TAMPA, Fla. – The death of 12 stingrays at ZooTampa in late May was determined to be from “gas bubble disease,” according to experts who investigated.
“We sent water samples to a couple of labs including one in Germany, that’s one of the renowned labs and also sent tissue samples to our pathologist for review,” Dr. Larry Killmar, chief zoological officer at ZooTampa told WFTS-TV.
ZooTampa enlisted independent experts with extensive aquatic experience in the zoo and aquarium field to investigate the incident at Stingray Bay. Analysis and assessment of lab and pathology tests led to their findings that a supersaturation event occurred, likely in the overnight hours, causing gas embolisms (gas bubble disease) in the rays.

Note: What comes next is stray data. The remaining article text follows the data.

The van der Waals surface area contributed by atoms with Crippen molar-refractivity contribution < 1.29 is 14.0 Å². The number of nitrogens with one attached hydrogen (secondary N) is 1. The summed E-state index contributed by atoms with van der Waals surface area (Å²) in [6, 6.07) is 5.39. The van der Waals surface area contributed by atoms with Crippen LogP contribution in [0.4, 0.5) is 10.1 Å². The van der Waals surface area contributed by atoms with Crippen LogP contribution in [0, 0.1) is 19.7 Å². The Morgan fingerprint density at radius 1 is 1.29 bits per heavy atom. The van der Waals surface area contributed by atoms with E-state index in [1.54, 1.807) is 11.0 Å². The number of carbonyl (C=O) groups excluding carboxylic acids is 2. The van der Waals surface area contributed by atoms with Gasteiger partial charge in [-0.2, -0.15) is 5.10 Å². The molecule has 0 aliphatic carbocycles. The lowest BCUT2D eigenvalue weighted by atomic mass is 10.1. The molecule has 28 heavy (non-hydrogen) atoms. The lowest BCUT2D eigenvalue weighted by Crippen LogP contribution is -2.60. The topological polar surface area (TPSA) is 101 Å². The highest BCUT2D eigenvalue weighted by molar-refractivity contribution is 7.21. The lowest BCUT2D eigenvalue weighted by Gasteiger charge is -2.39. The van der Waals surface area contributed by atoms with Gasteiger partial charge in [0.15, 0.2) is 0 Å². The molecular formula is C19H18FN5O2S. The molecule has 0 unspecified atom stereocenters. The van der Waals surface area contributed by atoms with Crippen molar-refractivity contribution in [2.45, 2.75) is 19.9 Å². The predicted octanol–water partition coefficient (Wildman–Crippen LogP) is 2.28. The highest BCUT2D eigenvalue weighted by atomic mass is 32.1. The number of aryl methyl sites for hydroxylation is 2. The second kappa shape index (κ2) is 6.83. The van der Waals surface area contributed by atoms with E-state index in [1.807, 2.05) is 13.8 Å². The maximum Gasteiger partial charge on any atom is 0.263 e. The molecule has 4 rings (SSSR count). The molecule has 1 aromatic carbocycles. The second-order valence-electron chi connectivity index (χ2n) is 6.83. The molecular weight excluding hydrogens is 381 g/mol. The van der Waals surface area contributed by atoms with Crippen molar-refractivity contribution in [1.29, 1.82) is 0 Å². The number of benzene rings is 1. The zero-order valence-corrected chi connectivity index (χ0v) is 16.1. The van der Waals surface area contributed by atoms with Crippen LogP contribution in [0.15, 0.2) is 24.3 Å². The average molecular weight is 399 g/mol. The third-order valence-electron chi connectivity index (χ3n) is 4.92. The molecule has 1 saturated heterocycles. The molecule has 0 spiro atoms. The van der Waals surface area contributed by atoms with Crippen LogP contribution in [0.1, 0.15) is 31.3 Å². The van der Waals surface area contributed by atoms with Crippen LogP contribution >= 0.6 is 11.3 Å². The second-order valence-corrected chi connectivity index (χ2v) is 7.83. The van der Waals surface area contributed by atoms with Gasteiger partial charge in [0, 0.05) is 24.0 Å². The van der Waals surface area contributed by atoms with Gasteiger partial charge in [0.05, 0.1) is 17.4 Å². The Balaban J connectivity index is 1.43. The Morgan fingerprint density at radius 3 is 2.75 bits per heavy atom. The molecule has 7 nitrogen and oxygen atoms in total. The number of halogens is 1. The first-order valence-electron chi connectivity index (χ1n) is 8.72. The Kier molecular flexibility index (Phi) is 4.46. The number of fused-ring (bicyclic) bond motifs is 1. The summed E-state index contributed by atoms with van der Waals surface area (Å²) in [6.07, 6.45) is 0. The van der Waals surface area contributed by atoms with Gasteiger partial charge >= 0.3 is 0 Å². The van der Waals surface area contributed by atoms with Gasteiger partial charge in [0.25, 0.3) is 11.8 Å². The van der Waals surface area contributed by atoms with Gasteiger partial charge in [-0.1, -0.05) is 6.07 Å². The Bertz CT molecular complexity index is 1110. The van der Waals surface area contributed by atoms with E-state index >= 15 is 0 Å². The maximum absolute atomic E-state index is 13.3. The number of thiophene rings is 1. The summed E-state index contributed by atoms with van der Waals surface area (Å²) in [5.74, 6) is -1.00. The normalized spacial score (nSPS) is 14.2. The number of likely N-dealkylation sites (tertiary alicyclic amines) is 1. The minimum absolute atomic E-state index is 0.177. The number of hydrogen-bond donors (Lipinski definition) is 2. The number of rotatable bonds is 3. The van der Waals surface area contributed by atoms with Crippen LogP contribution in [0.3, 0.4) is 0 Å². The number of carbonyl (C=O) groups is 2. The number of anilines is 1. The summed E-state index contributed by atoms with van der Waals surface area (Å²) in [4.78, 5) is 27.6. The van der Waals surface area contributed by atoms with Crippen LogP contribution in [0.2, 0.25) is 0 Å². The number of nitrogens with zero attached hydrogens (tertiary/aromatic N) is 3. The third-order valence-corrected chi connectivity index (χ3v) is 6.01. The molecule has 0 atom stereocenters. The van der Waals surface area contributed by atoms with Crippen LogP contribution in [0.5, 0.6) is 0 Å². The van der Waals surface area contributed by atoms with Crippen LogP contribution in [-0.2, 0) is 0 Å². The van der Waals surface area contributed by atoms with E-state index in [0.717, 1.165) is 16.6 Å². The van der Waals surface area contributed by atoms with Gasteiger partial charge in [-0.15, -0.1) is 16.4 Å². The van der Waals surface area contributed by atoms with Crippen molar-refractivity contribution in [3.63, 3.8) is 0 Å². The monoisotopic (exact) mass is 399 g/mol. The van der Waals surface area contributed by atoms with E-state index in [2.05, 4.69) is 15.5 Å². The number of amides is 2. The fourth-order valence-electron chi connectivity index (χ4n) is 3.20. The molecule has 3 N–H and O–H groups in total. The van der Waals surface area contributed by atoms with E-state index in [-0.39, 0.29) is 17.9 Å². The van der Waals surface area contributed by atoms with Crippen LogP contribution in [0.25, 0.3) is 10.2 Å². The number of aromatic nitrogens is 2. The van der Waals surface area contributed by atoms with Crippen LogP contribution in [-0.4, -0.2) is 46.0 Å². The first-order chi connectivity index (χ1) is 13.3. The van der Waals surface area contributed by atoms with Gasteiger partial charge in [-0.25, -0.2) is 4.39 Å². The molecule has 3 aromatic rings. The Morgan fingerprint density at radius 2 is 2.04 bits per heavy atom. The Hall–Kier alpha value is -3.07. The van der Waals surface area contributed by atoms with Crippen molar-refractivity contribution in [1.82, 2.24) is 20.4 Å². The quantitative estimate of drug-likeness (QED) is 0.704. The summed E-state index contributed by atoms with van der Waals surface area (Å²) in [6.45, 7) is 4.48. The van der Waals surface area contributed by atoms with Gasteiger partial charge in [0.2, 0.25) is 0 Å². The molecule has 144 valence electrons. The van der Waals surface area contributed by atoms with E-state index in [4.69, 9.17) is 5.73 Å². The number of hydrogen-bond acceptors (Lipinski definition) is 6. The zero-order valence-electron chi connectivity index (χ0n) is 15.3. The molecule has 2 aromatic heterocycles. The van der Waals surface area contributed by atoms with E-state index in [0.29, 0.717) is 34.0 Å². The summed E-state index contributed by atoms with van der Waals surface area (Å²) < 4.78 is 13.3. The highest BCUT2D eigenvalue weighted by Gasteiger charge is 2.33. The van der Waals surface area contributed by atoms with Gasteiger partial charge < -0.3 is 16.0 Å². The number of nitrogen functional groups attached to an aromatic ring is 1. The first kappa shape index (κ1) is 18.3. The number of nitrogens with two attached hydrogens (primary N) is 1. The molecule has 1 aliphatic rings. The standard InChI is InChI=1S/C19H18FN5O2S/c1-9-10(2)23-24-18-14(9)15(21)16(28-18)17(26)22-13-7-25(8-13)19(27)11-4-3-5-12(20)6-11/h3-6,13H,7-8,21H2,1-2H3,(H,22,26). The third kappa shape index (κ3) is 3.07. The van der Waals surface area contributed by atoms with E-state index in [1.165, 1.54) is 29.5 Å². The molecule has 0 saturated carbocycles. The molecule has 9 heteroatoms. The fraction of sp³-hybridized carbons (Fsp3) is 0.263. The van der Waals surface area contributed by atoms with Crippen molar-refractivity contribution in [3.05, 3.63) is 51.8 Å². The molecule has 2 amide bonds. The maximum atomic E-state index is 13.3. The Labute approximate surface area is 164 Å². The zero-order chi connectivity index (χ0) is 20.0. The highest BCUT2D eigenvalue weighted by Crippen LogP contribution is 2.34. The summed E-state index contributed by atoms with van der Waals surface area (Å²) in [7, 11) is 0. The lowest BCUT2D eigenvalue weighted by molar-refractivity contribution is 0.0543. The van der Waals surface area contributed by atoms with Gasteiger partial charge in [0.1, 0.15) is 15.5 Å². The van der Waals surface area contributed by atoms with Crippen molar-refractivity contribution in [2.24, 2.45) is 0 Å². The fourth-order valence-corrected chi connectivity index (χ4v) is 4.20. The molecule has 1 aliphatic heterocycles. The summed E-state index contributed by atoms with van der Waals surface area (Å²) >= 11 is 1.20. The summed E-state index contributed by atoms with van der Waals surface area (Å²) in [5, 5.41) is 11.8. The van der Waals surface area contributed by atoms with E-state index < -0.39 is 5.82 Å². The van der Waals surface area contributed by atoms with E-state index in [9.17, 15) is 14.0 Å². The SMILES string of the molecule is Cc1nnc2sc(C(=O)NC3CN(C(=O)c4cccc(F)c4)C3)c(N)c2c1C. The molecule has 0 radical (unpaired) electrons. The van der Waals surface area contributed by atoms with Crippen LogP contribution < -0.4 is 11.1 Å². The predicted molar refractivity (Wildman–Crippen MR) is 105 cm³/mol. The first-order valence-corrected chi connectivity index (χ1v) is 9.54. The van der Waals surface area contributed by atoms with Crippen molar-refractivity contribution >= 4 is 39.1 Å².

“The animals are in their environment, this oxygen bubble, nitrogen bubble is pushed back into the system either due to a malfunction crack in the pipe or pump,” Killmar said.
Gas bubble disease was described as being similar to the “bends” in human scuba divers, caused by bubbles in the bloodstream, the zoo said.
They say the event was not immediately known because the oxygen levels had resolved by the time the water was tested in the morning following a standard water change, the station reported.
Possible causes of the event include a system malfunction or a crack in portions of the pipeline, which was not readily accessible, ZooTampa said.
“We’ll never actually know, we think this occurred overnight and they eventually died in the morning,” Killmar said.
ZooTampa decided not to reopen Stingray Bay. Instead, it will build an updated habitat with a new water management system which will include redundancies, safeguards and updated procedures.